This is a fantastic development, since many of the low hanging problems in healthcare are caused by human error. From Wired: “What had taken Patient Number Two’s doctors 16 years to find took Face2Gene just a few minutes. Face2Gene takes
From Mashable: “The stem cells in our teeth can be energized to fill in chips, cracks, and cavities, researchers say, and the findings could one day make dental cement obsolete. The work has been conducted just in mice so far,
I’d like to see more of these kind of wearables: “Kyocera Corporation (President: Goro Yamaguchi) announced that it has developed one of the smallest known optical blood-flow sensors, which measures the volume of blood flow in subcutaneous tissue. With the
A great article from Nicholas Wade at the NYT: “At the Salk Institute in La Jolla, Calif., scientists are trying to get time to run backward. Biological time, that is. In the first attempt to reverse aging by reprogramming the
AI is set to trigger a revolution in medicine. In this article from IEEE, you can read about how researchers “recently applied machine learning based on deep neural networks to the task of segregating sounds.” Great stuff!
“Scientists from the Florida campus of The Scripps Research Institute (TSRI) have made an important discovery toward the development of drugs to treat age-related memory loss in diseases like Alzheimer’s. They found that reduced levels of a protein called Rheb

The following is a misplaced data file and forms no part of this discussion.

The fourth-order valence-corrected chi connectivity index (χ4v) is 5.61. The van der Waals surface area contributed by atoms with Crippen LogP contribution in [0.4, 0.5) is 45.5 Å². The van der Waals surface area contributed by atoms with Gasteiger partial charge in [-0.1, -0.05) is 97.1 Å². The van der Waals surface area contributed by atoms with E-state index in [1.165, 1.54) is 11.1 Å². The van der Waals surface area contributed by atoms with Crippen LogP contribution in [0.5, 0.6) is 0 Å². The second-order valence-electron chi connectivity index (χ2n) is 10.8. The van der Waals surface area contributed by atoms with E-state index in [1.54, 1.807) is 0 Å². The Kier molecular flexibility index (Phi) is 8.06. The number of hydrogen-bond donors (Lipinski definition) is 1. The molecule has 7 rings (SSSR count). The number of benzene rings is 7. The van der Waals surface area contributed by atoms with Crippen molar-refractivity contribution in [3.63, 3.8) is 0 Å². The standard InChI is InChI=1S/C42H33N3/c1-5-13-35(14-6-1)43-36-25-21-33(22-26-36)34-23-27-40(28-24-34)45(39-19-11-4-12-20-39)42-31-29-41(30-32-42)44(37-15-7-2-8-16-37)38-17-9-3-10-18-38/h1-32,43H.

I love stories like this one from the WSJ. It’s never too late to pick up a healthy habit! “Anne Garrett, 82, runs four days a week, often with the children she meets as an anti-obesity advocate.”
“The legislation would give the Food and Drug Administration new powers to more rapidly approve drugs and medical devices. The measure would also include additional funding for the agency as well as more money for the National Institutes of Health.”
“Chinese oncologists at Sichuan University were the first in the world to insert CRISPR-modified cells into a patient suffering from an aggressive form of lung cancer, according to Nature. The journal reports that this first round of treatment in a
A super-interesting discovery: “New research on the brains of individuals 90 years and older who had superior memories until their deaths revealed widespread and dense Alzheimer’s plaques and tangles in some cases, considered full-blown Alzheimer’s pathology.” Read the story here.